The Perseid meteor shower is perhaps the most beloved meteor shower of the year for the Northern Hemisphere. With some luck, you should be able to catch a glimpse of the shooting stars yourself.
The shower's peak will be visible the nights of August 11-12 and August 12-13.
The best time to observe is between midnight and dawn on the mornings of August 12 and 13.
They're bits of ice and dust, which can be as small as a grain of sand or as big as a pea.
When observed from the Earth the meteors only appear to be bursting out from the constellation but in reality the Perseus has no bearing on the Swift-Tuttle debris.
To see the meteor shower, you don't need a telescope, binoculars or any other equipment.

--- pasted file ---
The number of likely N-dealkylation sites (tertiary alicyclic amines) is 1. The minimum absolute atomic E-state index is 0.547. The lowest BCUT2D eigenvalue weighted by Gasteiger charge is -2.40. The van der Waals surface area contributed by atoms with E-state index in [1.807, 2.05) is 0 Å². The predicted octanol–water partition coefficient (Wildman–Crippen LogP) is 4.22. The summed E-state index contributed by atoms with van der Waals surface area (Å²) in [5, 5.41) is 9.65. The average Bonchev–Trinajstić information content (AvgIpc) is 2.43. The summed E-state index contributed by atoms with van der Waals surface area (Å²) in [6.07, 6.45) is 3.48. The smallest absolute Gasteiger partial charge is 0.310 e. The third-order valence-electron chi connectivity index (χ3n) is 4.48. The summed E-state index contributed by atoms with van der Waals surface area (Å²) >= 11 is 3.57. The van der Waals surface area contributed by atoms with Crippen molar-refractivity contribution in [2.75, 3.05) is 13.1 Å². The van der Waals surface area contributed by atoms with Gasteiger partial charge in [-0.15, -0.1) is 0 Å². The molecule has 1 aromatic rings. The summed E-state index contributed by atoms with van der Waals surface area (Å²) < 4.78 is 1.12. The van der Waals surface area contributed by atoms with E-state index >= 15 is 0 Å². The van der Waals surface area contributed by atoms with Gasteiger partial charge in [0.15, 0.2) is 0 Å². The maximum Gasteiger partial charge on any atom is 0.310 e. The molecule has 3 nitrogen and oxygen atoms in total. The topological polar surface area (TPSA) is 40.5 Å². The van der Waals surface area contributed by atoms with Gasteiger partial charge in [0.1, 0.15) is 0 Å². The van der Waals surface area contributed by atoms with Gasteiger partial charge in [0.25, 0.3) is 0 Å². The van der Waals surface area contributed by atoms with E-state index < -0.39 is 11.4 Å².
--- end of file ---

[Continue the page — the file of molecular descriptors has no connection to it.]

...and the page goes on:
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It's nearly time for the annual Perseid Meteor Shower, and NASA expects it'll be the most dazzling meteor shower of the year. This year's Perseid meteor shower will be highly visible both Saturday and Sunday night, giving watchers ample opportunity to spot plenty of shooting stars.
The Perseid meteor shower is one of the most popular showers among stargazers, and for good reason.
As this debris slams into the Earth's thin upper atmosphere, it rapidly slows down and then disintegrates in a luminous streak of light we popularly call a shooting star.
Every year, in mid-August, Earth passes collides with particles spread along the orbit of Comet Swift-Tuttle.
How many meteors will we see?
How can you view this meteor shower?
Twarog describes the Perseid meteor shower as "spectacular", however he doesn't get too excited about the event. Venus will be the first to appear after the sun sets and will be best viewed on the western horizon at around 9:30 p.m. local time. Scientists from NASA also said that camping out in the country can triple the amount of visible meteors.